There’s nothing like a beautiful sunset or a pleasant Sunday morning to remind us that there is plenty to be thankful for in life.
There’s nothing like a hug from your best friend or a call from your mom to remind you of what you’re grateful for.
At first glance, it seems like being thankful and grateful is the same thing. You could swap out both words in the first two sentences, and they would still make complete sense.
However, there are distinct differences between the definitions of these similar words.
They may seem like synonyms, but there are some circumstances where gratitude carries a different weight than thankfulness.
We have found both definitions and put them against each other to find out what the differences are.
Grateful vs. Thankful in the Bible
The stories of the Bible demonstrate the value of different virtues. Throughout both Old and New Testament teachings, the writers of the Bible explore the importance of virtuous living.
These virtues are meant to guide us in our behaviors and decision making and are woven into the tenets of every major religion.
Of the significant virtues in the Bible, such as love and kindness, gratitude and thankfulness seem to be confused the most often.
In some cases, yes. However, there are distinct examples and definitions of these words exhibited in the biblical text.
You can exhibit your thanks to the world through acts of service or words, but gratitude is felt by the soul alone, a soul connected intrinsically to a higher power.
The Bible features this distinction in both fable and psalm.
Here are a few examples of Bible verses that illustrate gratitude and thankfulness:
- Psalm 9:1 – I give thanks to the Lord with my whole heart.
- Psalm 106:1 – Give thanks to the Lord, for he is good; his love endures forever.
- Colossians 3:16- Let the message of Christ dwell among you richly as you teach and admonish one another with all wisdom through psalms, hymns, and songs from the Spirit, singing to God with gratitude in your hearts.
- Hebrews 12;28- Therefore, since we receive a kingdom which cannot be shaken, let us show gratitude, by which we may offer to God an acceptable service with reverence and awe.
Grateful vs. Thankful Difference in the Dictionary
What does the dictionary say about gratitude verses thankfulness?
Merriam-Webster defines the word grateful as “appreciative of benefits received” or “pleasing by reason of comfort supplied or discomfort alleviated.”
The fascinating part of these definitions is that there is an implied source of gratitude, both in who feels it and where it comes from.
Gratefulness isn’t manifested on its own but by the result of someone or something depositing goodness into you, which you then transmit out into a different feeling.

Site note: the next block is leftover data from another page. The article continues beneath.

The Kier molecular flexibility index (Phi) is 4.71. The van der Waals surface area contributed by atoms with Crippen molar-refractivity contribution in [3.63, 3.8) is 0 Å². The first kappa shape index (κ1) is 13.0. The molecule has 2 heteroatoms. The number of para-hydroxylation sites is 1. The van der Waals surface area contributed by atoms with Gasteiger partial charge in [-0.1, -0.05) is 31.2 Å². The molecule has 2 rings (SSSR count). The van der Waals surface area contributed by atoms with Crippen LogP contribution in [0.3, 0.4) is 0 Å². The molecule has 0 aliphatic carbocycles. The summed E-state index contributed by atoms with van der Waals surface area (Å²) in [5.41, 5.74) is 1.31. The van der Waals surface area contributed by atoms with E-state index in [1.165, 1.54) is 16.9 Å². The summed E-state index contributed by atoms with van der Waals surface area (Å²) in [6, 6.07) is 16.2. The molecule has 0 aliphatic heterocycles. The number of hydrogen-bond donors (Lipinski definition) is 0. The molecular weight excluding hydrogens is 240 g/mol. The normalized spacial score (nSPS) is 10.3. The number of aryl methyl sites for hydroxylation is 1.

Gratefulness implies an internal response to someone else’s actions. It is in some ways a transformation of the internal state but also a continuous transformation.
As long as we are open to receiving, we can maintain a grateful state in perpetuity. There is no implied action born from gratefulness- it can simply exist as a feeling, a state of being.
What does it mean to be thankful?
The word is defined by Merriam-Webster as “conscious of benefit received” or “expressive of thanks.”
Notice the single word difference in the first definition of thankful and the first definition of grateful. One is described as a state of consciousness — something good has been given, and you are simply aware of that act.
A statement of thanks is an acknowledgment, while gratitude goes beyond consciousness into a sense of appreciation.
The difference between gratitude and thankfulness lies in that one-word difference: awareness vs. appreciation.
Additionally, the word thankful implies action as a result. Once we become aware of the benefit received, we express it through verbal affirmation.
Thankful vs. Grateful and How to Practice Both
Gratitude and thankfulness each have their own definitions for a reason.
While we can switch these two words out and still maintain the essence of a thought, you should know the difference to imbue that thought with a distinct meaning.
These subtle differences elevate our speech and writing, bringing specificity to an otherwise generalized statement.
Knowing the difference goes beyond writing and the technical usage of each term. This understanding also allows us to identify our emotions and better process them to communicate those emotions to others effectively.